January 4, 2013

“For God’s Sake, Please Stop the Aid!” [Darleen Click]

Kenyan economics expert James Shikwati explains what American conservatives already know and what Left-libs refuse to even address.


Mr. Shikwati, the G8 summit at Gleneagles is about to beef up the development aid for Africa…

Shikwati: … for God’s sake, please just stop.

SPIEGEL: Stop? The industrialized nations of the West want to eliminate hunger and poverty.

Shikwati: Such intentions have been damaging our continent for the past 40 years. If the industrial nations really want to help the Africans, they should finally terminate this awful aid. The countries that have collected the most development aid are also the ones that are in the worst shape. Despite the billions that have poured in to Africa, the continent remains poor.

SPIEGEL: Do you have an explanation for this paradox?

Shikwati: Huge bureaucracies are financed (with the aid money), corruption and complacency are promoted, Africans are taught to be beggars and not to be independent. In addition, development aid weakens the local markets everywhere and dampens the spirit of entrepreneurship that we so desperately need. As absurd as it may sound: Development aid is one of the reasons for Africa’s problems. If the West were to cancel these payments, normal Africans wouldn’t even notice. Only the functionaries would be hard hit. Which is why they maintain that the world would stop turning without this development aid.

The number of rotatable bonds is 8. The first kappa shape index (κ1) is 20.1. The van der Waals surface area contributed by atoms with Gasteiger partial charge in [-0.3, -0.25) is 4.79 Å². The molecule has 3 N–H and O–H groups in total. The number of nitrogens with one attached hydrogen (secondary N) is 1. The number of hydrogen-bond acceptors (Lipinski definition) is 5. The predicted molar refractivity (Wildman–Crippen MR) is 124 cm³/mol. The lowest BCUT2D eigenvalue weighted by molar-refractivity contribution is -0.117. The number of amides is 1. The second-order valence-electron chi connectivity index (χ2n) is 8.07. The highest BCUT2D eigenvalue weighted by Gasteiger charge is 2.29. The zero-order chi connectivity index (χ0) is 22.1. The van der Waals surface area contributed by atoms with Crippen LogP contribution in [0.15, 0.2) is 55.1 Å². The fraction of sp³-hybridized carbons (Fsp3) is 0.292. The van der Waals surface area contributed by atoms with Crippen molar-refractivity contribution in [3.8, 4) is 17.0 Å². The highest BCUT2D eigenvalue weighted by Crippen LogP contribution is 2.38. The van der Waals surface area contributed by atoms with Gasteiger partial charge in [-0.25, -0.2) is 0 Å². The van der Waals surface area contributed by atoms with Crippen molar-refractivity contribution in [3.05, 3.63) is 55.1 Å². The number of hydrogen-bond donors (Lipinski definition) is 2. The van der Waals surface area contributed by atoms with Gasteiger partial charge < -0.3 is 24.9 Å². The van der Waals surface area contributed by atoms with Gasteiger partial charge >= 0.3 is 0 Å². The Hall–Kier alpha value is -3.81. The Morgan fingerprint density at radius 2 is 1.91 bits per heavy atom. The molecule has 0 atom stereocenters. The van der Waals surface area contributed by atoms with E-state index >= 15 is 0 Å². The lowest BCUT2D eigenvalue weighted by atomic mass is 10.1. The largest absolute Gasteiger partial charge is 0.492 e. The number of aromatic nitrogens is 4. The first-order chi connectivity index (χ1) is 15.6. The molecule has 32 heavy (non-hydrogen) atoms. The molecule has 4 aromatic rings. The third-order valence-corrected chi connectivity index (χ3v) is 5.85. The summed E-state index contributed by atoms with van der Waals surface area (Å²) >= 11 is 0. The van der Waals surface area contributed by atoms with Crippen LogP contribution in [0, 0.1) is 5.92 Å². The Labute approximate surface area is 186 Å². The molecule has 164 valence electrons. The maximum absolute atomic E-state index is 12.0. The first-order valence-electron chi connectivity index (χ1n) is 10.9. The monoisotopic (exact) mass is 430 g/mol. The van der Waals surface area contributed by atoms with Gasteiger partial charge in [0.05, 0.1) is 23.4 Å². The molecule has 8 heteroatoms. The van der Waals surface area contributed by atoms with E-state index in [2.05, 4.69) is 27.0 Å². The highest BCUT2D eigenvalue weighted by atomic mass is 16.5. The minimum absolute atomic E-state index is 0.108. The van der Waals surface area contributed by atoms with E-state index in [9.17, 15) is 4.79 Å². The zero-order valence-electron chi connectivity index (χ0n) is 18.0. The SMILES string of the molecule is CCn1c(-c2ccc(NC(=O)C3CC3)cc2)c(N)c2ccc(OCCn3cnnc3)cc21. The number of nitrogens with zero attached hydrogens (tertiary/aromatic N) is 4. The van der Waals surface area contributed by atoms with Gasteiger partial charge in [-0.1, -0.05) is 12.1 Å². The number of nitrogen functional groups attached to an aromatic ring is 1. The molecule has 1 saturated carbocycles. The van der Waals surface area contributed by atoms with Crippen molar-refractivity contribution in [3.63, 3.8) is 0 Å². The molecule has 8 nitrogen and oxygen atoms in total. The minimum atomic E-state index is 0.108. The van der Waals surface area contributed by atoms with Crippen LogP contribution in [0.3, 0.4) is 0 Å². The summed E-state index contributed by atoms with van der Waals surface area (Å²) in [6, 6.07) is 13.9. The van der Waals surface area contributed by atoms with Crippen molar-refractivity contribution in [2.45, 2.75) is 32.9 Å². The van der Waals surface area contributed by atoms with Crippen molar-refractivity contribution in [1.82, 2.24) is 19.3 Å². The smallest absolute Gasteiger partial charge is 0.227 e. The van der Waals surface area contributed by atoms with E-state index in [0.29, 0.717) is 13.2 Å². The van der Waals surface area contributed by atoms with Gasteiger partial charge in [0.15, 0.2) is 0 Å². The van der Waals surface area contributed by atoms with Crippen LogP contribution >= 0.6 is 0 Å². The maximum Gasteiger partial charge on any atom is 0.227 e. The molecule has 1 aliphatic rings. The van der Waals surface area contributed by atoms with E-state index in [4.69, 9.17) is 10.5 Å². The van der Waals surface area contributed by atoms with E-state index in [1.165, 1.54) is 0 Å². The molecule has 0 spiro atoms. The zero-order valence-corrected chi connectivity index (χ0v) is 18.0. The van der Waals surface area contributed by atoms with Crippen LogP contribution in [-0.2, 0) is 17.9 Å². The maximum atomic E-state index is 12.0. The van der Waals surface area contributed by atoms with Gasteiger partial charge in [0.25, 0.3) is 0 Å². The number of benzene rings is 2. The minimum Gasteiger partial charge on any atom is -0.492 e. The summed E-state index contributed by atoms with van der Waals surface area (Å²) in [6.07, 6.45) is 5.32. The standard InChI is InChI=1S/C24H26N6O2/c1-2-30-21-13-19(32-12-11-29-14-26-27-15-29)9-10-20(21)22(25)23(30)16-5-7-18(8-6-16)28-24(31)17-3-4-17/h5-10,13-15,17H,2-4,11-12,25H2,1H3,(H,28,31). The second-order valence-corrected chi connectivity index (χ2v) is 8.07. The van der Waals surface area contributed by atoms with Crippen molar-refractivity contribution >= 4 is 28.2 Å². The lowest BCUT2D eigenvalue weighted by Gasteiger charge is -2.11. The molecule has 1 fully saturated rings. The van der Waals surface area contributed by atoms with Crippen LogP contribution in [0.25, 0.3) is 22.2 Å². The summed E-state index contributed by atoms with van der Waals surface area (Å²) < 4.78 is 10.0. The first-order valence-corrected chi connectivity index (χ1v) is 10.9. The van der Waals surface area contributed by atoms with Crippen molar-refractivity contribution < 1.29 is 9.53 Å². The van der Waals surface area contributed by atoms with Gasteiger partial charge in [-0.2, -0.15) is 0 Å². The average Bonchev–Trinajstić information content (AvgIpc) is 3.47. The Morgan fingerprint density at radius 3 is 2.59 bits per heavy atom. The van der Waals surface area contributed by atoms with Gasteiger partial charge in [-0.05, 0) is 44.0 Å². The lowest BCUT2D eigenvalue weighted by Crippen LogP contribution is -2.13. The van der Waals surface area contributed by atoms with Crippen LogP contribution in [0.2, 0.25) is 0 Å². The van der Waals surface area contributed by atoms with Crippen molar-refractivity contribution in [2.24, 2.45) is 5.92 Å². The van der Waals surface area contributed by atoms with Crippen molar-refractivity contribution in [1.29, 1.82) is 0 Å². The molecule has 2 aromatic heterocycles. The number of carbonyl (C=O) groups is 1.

SPIEGEL: Even in a country like Kenya, people are starving to death each year. Someone has got to help them.

ZOMG!! Think of teh childrens!!1!!

Shikwati: But it has to be the Kenyans themselves who help these people. When there’s a drought in a region of Kenya, our corrupt politicians reflexively cry out for more help. This call then reaches the United Nations World Food Program — which is a massive agency of apparatchiks who are in the absurd situation of, on the one hand, being dedicated to the fight against hunger while, on the other hand, being faced with unemployment were hunger actually eliminated. It’s only natural that they willingly accept the plea for more help. And it’s not uncommon that they demand a little more money than the respective African government originally requested. They then forward that request to their headquarters, and before long, several thousands tons of corn are shipped to Africa …

SPIEGEL: … corn that predominantly comes from highly-subsidized European and American farmers …

: … and at some point, this corn ends up in the harbor of Mombasa. A portion of the corn often goes directly into the hands of unsrupulous politicians who then pass it on to their own tribe to boost their next election campaign. Another portion of the shipment ends up on the black market where the corn is dumped at extremely low prices. Local farmers may as well put down their hoes right away; no one can compete with the UN’s World Food Program. And because the farmers go under in the face of this pressure, Kenya would have no reserves to draw on if there actually were a famine next year. It’s a simple but fatal cycle.

SPIEGEL: If the World Food Program didn’t do anything, the people would starve.